News of an interesting sounding British Academy lecture:
The lectures begin at 5.30pm and take place in the British Academy, 10 Carlton House Terrace, London SW1Y 5AH. Lectures are free and are open to all and will be followed by a reception at 6.30pm.
Tuesday 19 September 2006
CHATTERON LECTURE ON POETRY
A.E. Housman's Rejected Addresses
Dr Robert Douglas-Fairhurst, Magdalen College, Oxford
Ask me no more, for fear I should reply;
Others have held their tongues, and so can I…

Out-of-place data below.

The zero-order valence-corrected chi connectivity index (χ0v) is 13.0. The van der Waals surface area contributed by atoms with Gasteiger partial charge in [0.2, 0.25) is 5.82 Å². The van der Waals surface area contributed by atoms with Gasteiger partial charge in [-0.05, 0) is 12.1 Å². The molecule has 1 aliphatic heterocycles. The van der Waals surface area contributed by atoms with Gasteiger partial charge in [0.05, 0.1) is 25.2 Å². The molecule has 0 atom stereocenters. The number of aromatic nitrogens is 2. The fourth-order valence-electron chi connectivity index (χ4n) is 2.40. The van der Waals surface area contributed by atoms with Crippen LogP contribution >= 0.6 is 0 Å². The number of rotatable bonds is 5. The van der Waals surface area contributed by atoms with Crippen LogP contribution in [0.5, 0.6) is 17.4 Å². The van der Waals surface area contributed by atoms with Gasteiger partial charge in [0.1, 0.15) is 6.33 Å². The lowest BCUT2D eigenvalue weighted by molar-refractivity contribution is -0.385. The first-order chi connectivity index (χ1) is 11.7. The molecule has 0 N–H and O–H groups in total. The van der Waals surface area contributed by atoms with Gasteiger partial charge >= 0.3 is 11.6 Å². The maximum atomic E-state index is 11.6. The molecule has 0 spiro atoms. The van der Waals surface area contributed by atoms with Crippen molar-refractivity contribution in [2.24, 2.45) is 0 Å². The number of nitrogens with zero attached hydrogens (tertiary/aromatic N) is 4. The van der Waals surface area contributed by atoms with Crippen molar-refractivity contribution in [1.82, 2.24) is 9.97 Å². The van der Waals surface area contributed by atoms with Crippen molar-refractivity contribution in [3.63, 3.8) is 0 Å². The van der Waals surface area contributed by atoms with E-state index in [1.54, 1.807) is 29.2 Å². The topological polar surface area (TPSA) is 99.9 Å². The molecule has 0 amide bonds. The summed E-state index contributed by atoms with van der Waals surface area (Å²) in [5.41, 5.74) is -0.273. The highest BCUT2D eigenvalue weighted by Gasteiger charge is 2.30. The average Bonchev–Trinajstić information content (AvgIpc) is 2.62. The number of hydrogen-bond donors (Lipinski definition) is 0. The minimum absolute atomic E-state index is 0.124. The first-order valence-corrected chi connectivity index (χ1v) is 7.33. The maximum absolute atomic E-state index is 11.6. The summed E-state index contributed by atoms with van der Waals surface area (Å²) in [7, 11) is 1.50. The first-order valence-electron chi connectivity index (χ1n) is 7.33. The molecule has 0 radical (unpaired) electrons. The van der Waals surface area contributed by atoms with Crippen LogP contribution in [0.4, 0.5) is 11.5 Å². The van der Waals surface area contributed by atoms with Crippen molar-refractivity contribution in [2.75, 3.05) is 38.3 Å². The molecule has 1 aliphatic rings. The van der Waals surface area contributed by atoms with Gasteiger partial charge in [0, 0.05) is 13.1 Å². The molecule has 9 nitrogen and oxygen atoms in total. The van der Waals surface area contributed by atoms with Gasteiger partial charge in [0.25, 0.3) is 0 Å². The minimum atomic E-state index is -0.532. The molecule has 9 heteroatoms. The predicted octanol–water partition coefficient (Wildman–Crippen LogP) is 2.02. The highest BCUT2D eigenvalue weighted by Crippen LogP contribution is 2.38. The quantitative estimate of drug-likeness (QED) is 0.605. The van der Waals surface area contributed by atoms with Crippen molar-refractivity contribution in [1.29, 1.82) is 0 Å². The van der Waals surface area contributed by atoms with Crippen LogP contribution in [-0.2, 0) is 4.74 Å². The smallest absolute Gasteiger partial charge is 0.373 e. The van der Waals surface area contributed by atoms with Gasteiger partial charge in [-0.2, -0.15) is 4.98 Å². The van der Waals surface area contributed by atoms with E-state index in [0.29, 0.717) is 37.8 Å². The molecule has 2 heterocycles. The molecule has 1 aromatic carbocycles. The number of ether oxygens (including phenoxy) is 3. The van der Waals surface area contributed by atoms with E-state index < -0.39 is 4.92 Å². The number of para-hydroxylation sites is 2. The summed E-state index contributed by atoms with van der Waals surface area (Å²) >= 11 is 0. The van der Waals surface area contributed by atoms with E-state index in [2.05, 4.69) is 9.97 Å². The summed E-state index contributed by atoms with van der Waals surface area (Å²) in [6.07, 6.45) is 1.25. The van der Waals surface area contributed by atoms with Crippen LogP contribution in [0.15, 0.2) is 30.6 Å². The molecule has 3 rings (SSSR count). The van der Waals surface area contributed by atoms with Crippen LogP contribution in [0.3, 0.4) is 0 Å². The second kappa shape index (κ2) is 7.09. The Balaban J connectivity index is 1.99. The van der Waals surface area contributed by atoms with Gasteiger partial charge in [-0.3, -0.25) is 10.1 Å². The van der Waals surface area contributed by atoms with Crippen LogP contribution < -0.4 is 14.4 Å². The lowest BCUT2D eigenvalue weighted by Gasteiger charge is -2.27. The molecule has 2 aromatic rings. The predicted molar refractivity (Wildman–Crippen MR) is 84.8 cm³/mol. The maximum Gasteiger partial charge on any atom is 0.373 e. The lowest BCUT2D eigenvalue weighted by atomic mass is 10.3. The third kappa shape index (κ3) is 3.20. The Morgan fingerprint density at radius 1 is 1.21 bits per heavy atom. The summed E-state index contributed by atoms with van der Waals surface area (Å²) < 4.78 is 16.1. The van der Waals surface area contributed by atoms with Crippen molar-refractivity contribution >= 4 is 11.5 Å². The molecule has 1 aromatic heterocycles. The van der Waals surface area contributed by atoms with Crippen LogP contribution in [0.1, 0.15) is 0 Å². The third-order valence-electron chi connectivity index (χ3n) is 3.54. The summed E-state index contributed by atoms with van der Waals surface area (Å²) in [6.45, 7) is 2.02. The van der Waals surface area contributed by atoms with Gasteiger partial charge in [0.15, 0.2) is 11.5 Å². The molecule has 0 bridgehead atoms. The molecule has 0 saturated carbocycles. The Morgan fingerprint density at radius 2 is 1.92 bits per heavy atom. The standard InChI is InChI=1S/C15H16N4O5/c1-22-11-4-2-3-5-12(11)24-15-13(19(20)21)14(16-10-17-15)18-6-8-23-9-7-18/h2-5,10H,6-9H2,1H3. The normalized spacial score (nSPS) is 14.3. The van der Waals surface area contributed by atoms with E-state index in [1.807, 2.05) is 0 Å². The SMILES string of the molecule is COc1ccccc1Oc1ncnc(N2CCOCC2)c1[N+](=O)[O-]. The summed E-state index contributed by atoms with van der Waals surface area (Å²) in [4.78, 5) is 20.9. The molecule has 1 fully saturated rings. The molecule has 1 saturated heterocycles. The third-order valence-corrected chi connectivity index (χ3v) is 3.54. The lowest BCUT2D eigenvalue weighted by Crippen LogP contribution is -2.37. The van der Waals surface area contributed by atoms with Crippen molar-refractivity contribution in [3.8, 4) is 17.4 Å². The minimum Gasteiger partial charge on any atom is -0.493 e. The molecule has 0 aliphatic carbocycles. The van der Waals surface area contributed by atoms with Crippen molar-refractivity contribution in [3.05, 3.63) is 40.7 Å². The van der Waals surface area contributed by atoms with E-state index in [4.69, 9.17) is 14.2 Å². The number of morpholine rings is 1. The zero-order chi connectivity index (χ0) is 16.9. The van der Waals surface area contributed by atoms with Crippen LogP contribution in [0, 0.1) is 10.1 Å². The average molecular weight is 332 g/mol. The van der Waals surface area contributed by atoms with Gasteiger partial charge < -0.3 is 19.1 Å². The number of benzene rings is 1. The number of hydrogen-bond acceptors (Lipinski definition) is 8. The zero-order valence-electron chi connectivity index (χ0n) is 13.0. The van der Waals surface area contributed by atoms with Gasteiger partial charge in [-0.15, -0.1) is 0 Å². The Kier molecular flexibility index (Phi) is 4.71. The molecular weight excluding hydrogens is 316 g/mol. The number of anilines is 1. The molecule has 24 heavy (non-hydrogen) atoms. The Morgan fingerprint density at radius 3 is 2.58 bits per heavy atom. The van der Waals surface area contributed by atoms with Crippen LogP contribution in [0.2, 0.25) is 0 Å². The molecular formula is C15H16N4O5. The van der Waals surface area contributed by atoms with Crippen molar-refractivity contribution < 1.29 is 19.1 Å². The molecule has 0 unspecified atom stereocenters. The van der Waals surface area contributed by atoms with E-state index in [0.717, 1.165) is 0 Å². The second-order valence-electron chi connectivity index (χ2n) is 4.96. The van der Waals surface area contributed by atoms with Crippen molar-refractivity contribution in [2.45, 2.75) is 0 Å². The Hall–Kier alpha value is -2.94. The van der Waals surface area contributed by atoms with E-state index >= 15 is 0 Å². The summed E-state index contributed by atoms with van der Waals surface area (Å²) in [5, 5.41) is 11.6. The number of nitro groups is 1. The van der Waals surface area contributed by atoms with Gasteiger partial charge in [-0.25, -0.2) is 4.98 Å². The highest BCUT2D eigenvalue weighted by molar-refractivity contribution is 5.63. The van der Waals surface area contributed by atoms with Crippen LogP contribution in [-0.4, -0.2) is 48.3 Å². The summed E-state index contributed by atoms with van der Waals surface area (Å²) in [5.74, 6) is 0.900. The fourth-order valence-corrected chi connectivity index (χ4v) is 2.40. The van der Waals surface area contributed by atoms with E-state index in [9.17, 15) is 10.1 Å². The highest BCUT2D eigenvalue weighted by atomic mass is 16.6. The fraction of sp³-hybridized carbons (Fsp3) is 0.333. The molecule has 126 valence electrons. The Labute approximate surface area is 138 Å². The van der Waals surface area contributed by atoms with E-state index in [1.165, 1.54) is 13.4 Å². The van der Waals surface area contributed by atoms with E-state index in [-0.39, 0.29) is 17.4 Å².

A. E. Housman (1859-1936) has often provoked disagreement among his readers, but there is one aspect of his life and work that almost everyone agrees on: he was a reserved, even a repressed figure – ‘self-absorbed, self-contained’ (Katherine E. Symons), ‘reticent and stiff’ (Lawrence Housman), ‘a strange union of deep passion with severe restraint’ (John Sparrow). This lecture will explore how far commonly accepted ideas of repression are helpful in explaining the distinctive qualities of Housman’s voice, and where else the hiding-places of his imagination are to be found. Above all, I aim to show that Housman is a far more unsettled and unsettling poet than many of his admirers like to think. ‘You always know where you are with Housman’, John Bayley once argued; but although A Shropshire Lad led to Housman being rooted in the popular mind as one of English literature’s finest writers of imaginative topography, remoulding the landscape to fit the more obliging contours of memory and desire, it might be better to think of him as one of the great poets of displacement and disorientation. You never know where you are with Housman.